3:00 PM. Received news of an incredible pre-pub review that I will soon be able to share. See how nicely I am behaving? How properly? Not sharing? Yes. I am capable of the incomplete non-share. Even in my current state of sleep-deprived delirium.
5:25 PM. My friend Judy of the cabernet hair meets me for a walk around a Holiday Inn parking lot, just off the Lansdale exit. This is Judy's neighborhood. It is also partway between my home and Harleysville, where Shelly Plumb, the generous owner of Harleysville Books,
has invited me to an evening of dinner and conversation regarding Small Damages
. So Judy and I walk and talk and walk and talk, six laps or so around the ol' Inn. I love friends who do not mind the craziness of me, or the sweatiness of a walk on asphalt during a 90-degree day.
7:00 PM. In Harleysville with the aforementioned Shelly—I met her, felt like I'd always known her, perhaps I have always known her?—and some twenty others, who had kindly read Small Damages
. Outside, there was lightning and downpour. Inside, wine, pasta, dessert, books. Any writer who is ever invited to Harleysville must go. It's a bastion of independent goodness. Also? For the record? Small Damages
appears (see photo above) to be a crossover book.
10:00 PM. Home (through rain and a little hail) to more work.
2:30 AM. The aforementioned existing heater (which needs to hold on for just two more weeks) goes off on an all-cymbals clash-o-rama that probably woke President Obama. Did it wake you? It certainly woke me. Well, who goes to sleep after that?
7:00 AM. Hair like tumbleweed.
I had all sorts of prospects for my class at Penn yesterday. Just two classes to go, and I had a plan in place, some thoughts about teaching the art of putting another's gestures, postures, cheekbones, eyes on the page. I had things to read, photographs to study, Annie Dillard, Anton Chekhov, Francine Prose, and Cynthia Kaplan in my back pocket. But before we would get to that, we would hear from the students themselves, who had been interviewing each other and writing "practice" profiles.
Except. These were no practice profiles. These were fully developed, deeply moving, vastly important gifts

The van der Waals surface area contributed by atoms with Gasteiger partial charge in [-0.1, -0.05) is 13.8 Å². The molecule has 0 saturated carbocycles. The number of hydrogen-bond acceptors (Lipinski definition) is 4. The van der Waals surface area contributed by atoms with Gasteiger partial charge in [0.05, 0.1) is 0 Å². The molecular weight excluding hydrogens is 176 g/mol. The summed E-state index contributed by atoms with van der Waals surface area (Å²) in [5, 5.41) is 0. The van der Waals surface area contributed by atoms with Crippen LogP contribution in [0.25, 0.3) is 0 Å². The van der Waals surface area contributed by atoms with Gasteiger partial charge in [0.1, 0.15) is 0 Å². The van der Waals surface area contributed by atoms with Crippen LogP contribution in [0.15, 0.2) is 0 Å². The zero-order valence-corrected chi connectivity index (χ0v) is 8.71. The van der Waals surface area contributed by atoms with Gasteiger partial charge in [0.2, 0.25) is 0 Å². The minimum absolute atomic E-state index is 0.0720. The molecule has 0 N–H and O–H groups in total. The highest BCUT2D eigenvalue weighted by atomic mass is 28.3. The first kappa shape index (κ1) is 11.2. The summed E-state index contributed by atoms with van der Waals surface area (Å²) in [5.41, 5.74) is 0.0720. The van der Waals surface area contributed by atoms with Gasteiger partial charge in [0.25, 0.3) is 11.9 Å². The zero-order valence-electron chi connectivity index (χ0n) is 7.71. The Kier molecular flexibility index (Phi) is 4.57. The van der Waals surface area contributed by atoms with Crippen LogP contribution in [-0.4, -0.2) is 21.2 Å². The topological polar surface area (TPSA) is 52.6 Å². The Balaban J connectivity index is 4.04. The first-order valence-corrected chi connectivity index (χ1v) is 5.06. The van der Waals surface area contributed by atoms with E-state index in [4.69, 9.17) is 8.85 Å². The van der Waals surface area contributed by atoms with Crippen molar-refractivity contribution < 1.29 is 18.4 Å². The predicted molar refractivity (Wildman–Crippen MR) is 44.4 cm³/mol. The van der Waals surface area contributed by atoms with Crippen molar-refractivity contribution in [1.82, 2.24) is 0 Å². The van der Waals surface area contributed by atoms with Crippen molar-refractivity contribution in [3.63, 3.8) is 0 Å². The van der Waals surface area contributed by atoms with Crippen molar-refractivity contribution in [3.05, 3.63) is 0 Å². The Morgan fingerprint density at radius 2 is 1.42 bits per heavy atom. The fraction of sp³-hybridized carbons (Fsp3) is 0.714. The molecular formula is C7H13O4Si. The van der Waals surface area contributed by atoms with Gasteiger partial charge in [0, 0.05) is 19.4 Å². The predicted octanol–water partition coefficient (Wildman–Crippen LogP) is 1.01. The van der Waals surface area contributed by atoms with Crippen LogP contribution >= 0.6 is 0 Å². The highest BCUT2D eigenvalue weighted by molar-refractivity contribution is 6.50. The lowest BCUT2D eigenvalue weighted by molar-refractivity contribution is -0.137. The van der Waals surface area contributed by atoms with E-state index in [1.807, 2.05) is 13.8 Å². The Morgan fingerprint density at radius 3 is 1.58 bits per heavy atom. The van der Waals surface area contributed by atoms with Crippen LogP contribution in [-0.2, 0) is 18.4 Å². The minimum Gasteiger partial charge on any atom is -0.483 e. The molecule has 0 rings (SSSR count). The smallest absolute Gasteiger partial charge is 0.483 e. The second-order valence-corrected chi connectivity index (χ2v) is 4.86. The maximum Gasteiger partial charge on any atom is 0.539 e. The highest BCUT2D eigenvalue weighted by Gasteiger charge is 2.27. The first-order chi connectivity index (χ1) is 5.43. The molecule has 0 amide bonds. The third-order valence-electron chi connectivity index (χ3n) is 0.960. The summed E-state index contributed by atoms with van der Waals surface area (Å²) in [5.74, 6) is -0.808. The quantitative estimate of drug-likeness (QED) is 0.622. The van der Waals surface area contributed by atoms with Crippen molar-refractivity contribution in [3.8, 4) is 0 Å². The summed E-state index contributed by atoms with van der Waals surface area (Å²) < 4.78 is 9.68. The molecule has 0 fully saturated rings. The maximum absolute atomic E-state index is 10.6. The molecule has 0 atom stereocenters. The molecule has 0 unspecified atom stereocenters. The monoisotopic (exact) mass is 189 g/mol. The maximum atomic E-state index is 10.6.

crafted scrupulously for one another. It became important to simply dwell with these pieces, to slow things down, to take note of all the progress my students have made this semester, to honor the insights and the care embedded in their most recent work. There were students who had entered my classroom in winter proclaiming that they couldn't write; how wrong they were. There have been those who have worried about getting things wrong; time and again they got so much right. There were those who cautioned that they might not come to every class, and would probably be late with the assignments. Okay, so. There was only one of those, and he lied. He came. He wrote. Not just extremely well, but also (he amazed us) on time (give or take three minutes).
Soon I'll be able to share one of my student's works, for it will be published in an esteemed magazine. Someday I'll be able to tell you about the others—their gains, their triumphs, their stories.
But for now, in the midst of what has become the busiest season in my life, I want to take a minute and thank my institution, the University of Pennsylvania, for giving me the chance, again, to fall in love (thank you, Greg Djanikian, and thank you, Al Filreis). This is a great privilege, spending time with these students, watching them grow. And it is a great privilege to work at my alma mater. The final project my students will produce is a profile of an individual who inspires. Many of my students have chosen a university professor, and in reading through the profile proposals this morning, I am awed by the many professors I've never met who are radically changing student lives.
If you walk through life looking for the good, you find students like my students. You find an institution like my own.